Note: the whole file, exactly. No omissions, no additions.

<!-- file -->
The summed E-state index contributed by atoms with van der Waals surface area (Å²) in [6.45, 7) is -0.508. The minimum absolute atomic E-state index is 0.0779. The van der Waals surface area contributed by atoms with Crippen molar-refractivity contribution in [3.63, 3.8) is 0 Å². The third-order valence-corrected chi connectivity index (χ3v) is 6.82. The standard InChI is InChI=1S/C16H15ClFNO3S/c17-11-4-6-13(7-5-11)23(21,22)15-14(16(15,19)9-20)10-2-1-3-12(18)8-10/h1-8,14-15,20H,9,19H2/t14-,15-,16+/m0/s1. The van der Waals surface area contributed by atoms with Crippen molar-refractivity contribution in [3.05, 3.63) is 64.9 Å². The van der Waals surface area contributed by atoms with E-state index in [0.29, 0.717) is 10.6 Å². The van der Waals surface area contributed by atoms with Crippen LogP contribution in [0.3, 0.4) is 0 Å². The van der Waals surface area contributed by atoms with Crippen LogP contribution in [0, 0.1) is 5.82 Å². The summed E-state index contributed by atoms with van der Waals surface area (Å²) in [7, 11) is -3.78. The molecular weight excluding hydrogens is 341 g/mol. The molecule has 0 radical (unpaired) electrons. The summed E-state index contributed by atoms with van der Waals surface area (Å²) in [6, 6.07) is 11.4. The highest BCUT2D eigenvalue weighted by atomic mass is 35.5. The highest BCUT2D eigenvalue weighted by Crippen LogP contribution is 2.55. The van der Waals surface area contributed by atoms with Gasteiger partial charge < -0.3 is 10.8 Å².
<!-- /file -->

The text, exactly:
The summed E-state index contributed by atoms with van der Waals surface area (Å²) in [6.45, 7) is -0.508. The minimum absolute atomic E-state index is 0.0779. The van der Waals surface area contributed by atoms with Crippen molar-refractivity contribution in [3.63, 3.8) is 0 Å². The third-order valence-corrected chi connectivity index (χ3v) is 6.82. The standard InChI is InChI=1S/C16H15ClFNO3S/c17-11-4-6-13(7-5-11)23(21,22)15-14(16(15,19)9-20)10-2-1-3-12(18)8-10/h1-8,14-15,20H,9,19H2/t14-,15-,16+/m0/s1. The van der Waals surface area contributed by atoms with Crippen molar-refractivity contribution in [3.05, 3.63) is 64.9 Å². The van der Waals surface area contributed by atoms with E-state index in [0.29, 0.717) is 10.6 Å². The van der Waals surface area contributed by atoms with Crippen LogP contribution in [0.3, 0.4) is 0 Å². The van der Waals surface area contributed by atoms with Crippen LogP contribution in [0, 0.1) is 5.82 Å². The summed E-state index contributed by atoms with van der Waals surface area (Å²) in [7, 11) is -3.78. The molecular weight excluding hydrogens is 341 g/mol. The molecule has 0 radical (unpaired) electrons. The summed E-state index contributed by atoms with van der Waals surface area (Å²) in [6, 6.07) is 11.4. The highest BCUT2D eigenvalue weighted by atomic mass is 35.5. The highest BCUT2D eigenvalue weighted by Crippen LogP contribution is 2.55. The van der Waals surface area contributed by atoms with Gasteiger partial charge < -0.3 is 10.8 Å².